Ian McEwan

McEwan, Ian (Ian Russell McEwan)məkyōˈən, 1948–, English novelist, b. Aldershot, grad. Univ. of Sussex (B.A., 1970), Univ. of East Anglia (M.A., 1971). His early short-story collections, First Love, Last Rites (1975) and Between the Sheets (1978), and novels, The Cement Garden (1978) and The Comfort of Strangers (1981), gained recognition for their experimentation with form and their violence, tone of macabre menace, and obsessive sexuality. In later novels McEwan moved away from more perverse themes while continuing to write elegant prose, to display keen psychological insight into his characters, and to explore ways that extreme situations impact ordinary people. The Child in Time (1987, Whitbread Prize), the first of his mature novels, tells of the terrible repercussions a baby's kidnapping has on her parents. McEwan was awarded the Booker Prize for his satirical Amsterdam (1998) and was acclaimed for Atonement (2001), a disquieting tale of childish misinterpretation and moral responsibility, and Saturday (2005), the story of an event-filled day in the life of a neurosurgeon in post-9/11 Britain. His other novels include The Innocent (1990), Black Dogs (1992), Enduring Love (1997), On Chesil Beach (2007), Solar (2010), and Sweet Tooth (2012). McEwan also has written radio, television, and film scripts, an opera libretto, and children's books.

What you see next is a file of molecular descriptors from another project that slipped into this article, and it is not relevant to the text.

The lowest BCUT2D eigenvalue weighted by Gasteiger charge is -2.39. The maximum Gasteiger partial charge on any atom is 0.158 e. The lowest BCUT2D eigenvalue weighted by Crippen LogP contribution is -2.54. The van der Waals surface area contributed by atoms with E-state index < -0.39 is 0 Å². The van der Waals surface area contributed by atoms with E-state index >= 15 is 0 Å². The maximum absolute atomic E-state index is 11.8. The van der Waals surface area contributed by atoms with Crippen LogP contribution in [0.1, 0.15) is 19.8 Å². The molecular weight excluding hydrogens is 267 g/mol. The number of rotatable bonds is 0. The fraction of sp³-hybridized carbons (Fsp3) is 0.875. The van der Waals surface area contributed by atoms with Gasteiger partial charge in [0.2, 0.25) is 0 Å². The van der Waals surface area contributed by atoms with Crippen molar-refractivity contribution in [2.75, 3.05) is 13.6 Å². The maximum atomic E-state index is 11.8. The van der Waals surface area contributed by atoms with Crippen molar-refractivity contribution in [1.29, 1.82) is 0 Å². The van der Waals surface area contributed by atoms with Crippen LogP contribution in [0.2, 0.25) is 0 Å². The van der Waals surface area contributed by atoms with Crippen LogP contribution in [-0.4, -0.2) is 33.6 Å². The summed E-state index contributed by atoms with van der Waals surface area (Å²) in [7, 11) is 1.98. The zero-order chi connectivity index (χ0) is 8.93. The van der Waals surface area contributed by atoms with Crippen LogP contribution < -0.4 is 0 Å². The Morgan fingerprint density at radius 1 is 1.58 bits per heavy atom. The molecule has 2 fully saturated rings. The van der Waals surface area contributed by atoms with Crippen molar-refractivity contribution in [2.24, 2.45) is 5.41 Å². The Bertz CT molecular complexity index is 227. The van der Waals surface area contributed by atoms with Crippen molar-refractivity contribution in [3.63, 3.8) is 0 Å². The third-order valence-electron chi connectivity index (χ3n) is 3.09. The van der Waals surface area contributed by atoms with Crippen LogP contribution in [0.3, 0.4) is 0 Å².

See studies by K. Ryan (1994), C. Byrnes (1995), J. Slay, Jr. (1996), C. Byrnes (2002), D. Malcolm (2002), and P. Childs, ed. (2005).

The Columbia Electronic Encyclopedia, 6th ed. Copyright © 2012, Columbia University Press. All rights reserved.

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